Comparing Dual Innate Immune Response and Mechanical Mismatch to Control

We first aimed to determine whether knocking out CD14 while using a softening probe would lead to reduced neuroinflammation and improved neuronal density around the probe at 2 weeks post implantation. For both experimental and control conditions, neuronal density at 0–50 μm from the implant surface was significantly lower than that at the background (300–350 μm from probe surface). Additionally, neuronal density surrounding softening (thiol-ene) probes in Cd14-/- animals was significantly higher than control animals at each 50 μm interval from 100 to 250 μm from the probe surface (Figure 1A). There was no difference in glial scar between these two conditions at any distance interval from the probe (Figure 1B). However, the combinatorial targeting approach increases BBB disruption and activated macrophages and microglia at each 50 μm interval from 0 to 150 μm from the probe (Figures 1C,D). Altogether, these data suggest that dual targeting the innate immune response while using the thiol-ene softening probe actually worsens the neuroinflammatory response. Thus, subsequent experiments were conducted to delineate the role of each strategy – targeting CD14 versus using a thiol-ene probe.


FIGURE 1. Immunohistochemical evaluation comparing the dual targeting of the innate immune response and mechanical mismatch to control at 2 weeks after implantation. All analyses were evaluated with respect to distance from the explanted microelectrode hole (μm). (A) Neuronal density evaluated as NeuN+ cells.(B) Astrocyte encapsulation evaluated as GFAP expression. (C) Blood-brain barrier permeability evaluated as IgG expression. (D) Microglial and macrophage activation evaluated as CD68 expression. Denotes significance between silicon shank + WT and thiol-ene + Cd14-/-; # denotes significant difference from background neuronal density.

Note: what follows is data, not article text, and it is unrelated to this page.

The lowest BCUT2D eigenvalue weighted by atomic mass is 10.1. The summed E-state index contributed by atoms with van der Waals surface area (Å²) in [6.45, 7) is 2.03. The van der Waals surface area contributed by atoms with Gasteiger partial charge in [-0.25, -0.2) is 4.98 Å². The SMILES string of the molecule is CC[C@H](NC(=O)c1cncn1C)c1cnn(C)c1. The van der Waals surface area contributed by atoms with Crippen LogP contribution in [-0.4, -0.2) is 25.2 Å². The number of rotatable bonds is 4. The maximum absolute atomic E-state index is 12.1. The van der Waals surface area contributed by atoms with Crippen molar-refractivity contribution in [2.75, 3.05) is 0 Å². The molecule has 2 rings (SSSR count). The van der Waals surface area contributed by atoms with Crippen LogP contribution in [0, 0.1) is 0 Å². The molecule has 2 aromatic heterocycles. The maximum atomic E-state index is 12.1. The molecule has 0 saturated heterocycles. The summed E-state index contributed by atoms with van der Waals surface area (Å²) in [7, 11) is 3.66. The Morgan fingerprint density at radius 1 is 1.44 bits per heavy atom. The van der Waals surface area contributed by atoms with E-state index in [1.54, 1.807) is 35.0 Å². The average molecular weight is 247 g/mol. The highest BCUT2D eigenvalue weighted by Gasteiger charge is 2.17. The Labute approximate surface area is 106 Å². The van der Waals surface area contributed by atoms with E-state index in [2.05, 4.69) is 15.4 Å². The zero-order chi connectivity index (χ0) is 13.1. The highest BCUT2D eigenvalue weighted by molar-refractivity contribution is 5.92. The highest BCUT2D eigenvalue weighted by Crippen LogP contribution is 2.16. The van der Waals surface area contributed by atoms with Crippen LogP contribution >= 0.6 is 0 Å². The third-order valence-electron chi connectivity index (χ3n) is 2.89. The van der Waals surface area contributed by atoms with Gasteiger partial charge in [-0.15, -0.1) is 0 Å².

Delineating Effect of Each Variable – Probe Stiffness and CD14 Expression

To elucidate if either factor (probe stiffness or CD14 expression) drove the increased neuroinflammatory response of the combinatorial targeting, additional animals were set up as controls for each factor resulting in four different conditions (silicon shank + WT, silicon shank + Cd14-/-, thiol-ene + WT, thiol-ene + Cd14-/-). Additional animals were also set up to examine more chronic (16 weeks post-implantation) time points for each of the four experimental conditions. Comparisons were made between levels of each independent variable – responses of softening thiol-ene probes versus stiff silicon probes and comparisons between Cd14-/- and wild-type animals.

Neuronal Density

At both 2 and 16 weeks post implant, neuronal density at 0–50 μm from the electrode surface was significantly lower than that at the background for all conditions regardless of substrate material or genotype (Figures 2A,B). In the absence of CD14, neuronal density at each interval from 0 to 300 μm was significantly higher than that of wild-type at 2 weeks post implant (Figures 2A,C). However, at the chronic time point, 16 weeks, CD14 deficiency seemed to play a lesser role as there were no significant differences between wild-type and Cd14-/- animals (Figures 2B,D). At both 2 and 16 weeks post implant, the thiol-ene probe did not result in increased neuronal density compared to the control silicon probe (Figure 2). Furthermore, the combinatorial approach of using a softening substrate and targeting CD14 did not significantly improve neuronal density over the other conditions (Figure 2). Thus, targeting CD14 results in higher neuronal density around the probe at 2 weeks, but combining CD14 inhibition with a reduction in probe stiffness was counterproductive.


FIGURE 2. Immunohistochemical evaluation of neuronal density. Neuronal density evaluated as NeuN+ cells with respect to distance from the explanted microelectrode hole (μm). (A) 2 weeks. (B) 16 weeks. (C) Representative images of 2 weeks neuronal density. (D) Representative images of 16 weeks neuronal density. Scale bar: 100 μm. @ Denotes significance between WT and Cd14-/-; # denotes significant difference from background neuronal density.